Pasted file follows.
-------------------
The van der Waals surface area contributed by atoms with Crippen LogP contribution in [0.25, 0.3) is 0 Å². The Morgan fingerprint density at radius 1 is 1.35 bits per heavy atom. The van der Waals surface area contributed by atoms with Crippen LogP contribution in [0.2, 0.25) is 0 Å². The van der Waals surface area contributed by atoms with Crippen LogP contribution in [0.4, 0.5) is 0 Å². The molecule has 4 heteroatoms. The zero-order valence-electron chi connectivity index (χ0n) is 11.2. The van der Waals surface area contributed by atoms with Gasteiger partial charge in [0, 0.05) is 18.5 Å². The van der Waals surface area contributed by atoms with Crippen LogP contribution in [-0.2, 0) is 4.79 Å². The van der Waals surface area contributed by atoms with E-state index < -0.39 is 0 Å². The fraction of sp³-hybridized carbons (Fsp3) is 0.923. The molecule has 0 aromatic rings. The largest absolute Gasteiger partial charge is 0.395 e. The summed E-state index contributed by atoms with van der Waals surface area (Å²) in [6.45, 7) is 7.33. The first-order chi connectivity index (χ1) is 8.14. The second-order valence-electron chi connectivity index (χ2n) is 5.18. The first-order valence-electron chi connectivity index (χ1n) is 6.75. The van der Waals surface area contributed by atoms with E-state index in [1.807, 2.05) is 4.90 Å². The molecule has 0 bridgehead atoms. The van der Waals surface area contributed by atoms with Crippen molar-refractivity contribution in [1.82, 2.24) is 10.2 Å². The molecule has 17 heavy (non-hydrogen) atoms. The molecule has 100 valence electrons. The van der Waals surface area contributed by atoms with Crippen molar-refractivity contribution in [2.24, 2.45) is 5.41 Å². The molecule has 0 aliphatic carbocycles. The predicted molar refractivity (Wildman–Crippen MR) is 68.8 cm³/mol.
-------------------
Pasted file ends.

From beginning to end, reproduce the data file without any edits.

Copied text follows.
The van der Waals surface area contributed by atoms with Crippen LogP contribution in [0.25, 0.3) is 0 Å². The Morgan fingerprint density at radius 1 is 1.35 bits per heavy atom. The van der Waals surface area contributed by atoms with Crippen LogP contribution in [0.2, 0.25) is 0 Å². The van der Waals surface area contributed by atoms with Crippen LogP contribution in [0.4, 0.5) is 0 Å². The molecule has 4 heteroatoms. The zero-order valence-electron chi connectivity index (χ0n) is 11.2. The van der Waals surface area contributed by atoms with Gasteiger partial charge in [0, 0.05) is 18.5 Å². The van der Waals surface area contributed by atoms with Crippen LogP contribution in [-0.2, 0) is 4.79 Å². The van der Waals surface area contributed by atoms with E-state index < -0.39 is 0 Å². The fraction of sp³-hybridized carbons (Fsp3) is 0.923. The molecule has 0 aromatic rings. The largest absolute Gasteiger partial charge is 0.395 e. The summed E-state index contributed by atoms with van der Waals surface area (Å²) in [6.45, 7) is 7.33. The first-order chi connectivity index (χ1) is 8.14. The second-order valence-electron chi connectivity index (χ2n) is 5.18. The first-order valence-electron chi connectivity index (χ1n) is 6.75. The van der Waals surface area contributed by atoms with E-state index in [1.807, 2.05) is 4.90 Å². The molecule has 0 bridgehead atoms. The van der Waals surface area contributed by atoms with Crippen molar-refractivity contribution in [1.82, 2.24) is 10.2 Å². The molecule has 17 heavy (non-hydrogen) atoms. The molecule has 100 valence electrons. The van der Waals surface area contributed by atoms with Crippen molar-refractivity contribution in [2.24, 2.45) is 5.41 Å². The molecule has 0 aliphatic carbocycles. The predicted molar refractivity (Wildman–Crippen MR) is 68.8 cm³/mol.